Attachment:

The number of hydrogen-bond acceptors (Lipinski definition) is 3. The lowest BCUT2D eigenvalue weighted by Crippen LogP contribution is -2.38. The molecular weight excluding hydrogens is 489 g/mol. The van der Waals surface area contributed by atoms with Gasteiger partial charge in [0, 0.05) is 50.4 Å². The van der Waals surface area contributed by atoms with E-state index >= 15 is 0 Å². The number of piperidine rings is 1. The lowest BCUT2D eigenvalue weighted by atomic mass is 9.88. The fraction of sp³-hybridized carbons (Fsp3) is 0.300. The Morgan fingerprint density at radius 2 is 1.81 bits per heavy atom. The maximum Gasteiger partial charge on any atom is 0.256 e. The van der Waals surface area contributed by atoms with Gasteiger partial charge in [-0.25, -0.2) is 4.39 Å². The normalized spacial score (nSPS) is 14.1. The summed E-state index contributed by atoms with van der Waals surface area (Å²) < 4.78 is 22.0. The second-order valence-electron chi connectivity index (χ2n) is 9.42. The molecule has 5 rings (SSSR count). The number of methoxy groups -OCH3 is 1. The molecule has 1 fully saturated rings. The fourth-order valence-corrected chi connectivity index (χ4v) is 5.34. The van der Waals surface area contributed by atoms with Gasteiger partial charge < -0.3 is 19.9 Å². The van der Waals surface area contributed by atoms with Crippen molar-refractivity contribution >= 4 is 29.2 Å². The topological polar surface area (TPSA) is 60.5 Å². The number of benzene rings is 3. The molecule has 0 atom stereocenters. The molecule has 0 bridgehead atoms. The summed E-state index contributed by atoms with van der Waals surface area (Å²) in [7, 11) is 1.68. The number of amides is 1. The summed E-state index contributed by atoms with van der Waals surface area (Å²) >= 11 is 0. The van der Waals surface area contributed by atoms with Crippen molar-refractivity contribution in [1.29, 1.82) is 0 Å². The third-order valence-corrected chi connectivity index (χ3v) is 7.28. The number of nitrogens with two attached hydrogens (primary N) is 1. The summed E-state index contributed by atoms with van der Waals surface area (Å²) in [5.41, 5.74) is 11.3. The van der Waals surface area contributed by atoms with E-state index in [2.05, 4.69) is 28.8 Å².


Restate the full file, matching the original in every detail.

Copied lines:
The number of hydrogen-bond acceptors (Lipinski definition) is 3. The lowest BCUT2D eigenvalue weighted by Crippen LogP contribution is -2.38. The molecular weight excluding hydrogens is 489 g/mol. The van der Waals surface area contributed by atoms with Gasteiger partial charge in [0, 0.05) is 50.4 Å². The van der Waals surface area contributed by atoms with E-state index >= 15 is 0 Å². The number of piperidine rings is 1. The lowest BCUT2D eigenvalue weighted by atomic mass is 9.88. The fraction of sp³-hybridized carbons (Fsp3) is 0.300. The Morgan fingerprint density at radius 2 is 1.81 bits per heavy atom. The maximum Gasteiger partial charge on any atom is 0.256 e. The van der Waals surface area contributed by atoms with Gasteiger partial charge in [-0.25, -0.2) is 4.39 Å². The normalized spacial score (nSPS) is 14.1. The summed E-state index contributed by atoms with van der Waals surface area (Å²) < 4.78 is 22.0. The second-order valence-electron chi connectivity index (χ2n) is 9.42. The molecule has 5 rings (SSSR count). The number of methoxy groups -OCH3 is 1. The molecule has 1 fully saturated rings. The fourth-order valence-corrected chi connectivity index (χ4v) is 5.34. The van der Waals surface area contributed by atoms with Gasteiger partial charge < -0.3 is 19.9 Å². The van der Waals surface area contributed by atoms with Crippen molar-refractivity contribution >= 4 is 29.2 Å². The topological polar surface area (TPSA) is 60.5 Å². The number of benzene rings is 3. The molecule has 0 atom stereocenters. The molecule has 0 bridgehead atoms. The summed E-state index contributed by atoms with van der Waals surface area (Å²) in [7, 11) is 1.68. The number of amides is 1. The summed E-state index contributed by atoms with van der Waals surface area (Å²) >= 11 is 0. The van der Waals surface area contributed by atoms with Crippen molar-refractivity contribution in [1.29, 1.82) is 0 Å². The third-order valence-corrected chi connectivity index (χ3v) is 7.28. The number of nitrogens with two attached hydrogens (primary N) is 1. The summed E-state index contributed by atoms with van der Waals surface area (Å²) in [5.41, 5.74) is 11.3. The van der Waals surface area contributed by atoms with E-state index in [2.05, 4.69) is 28.8 Å².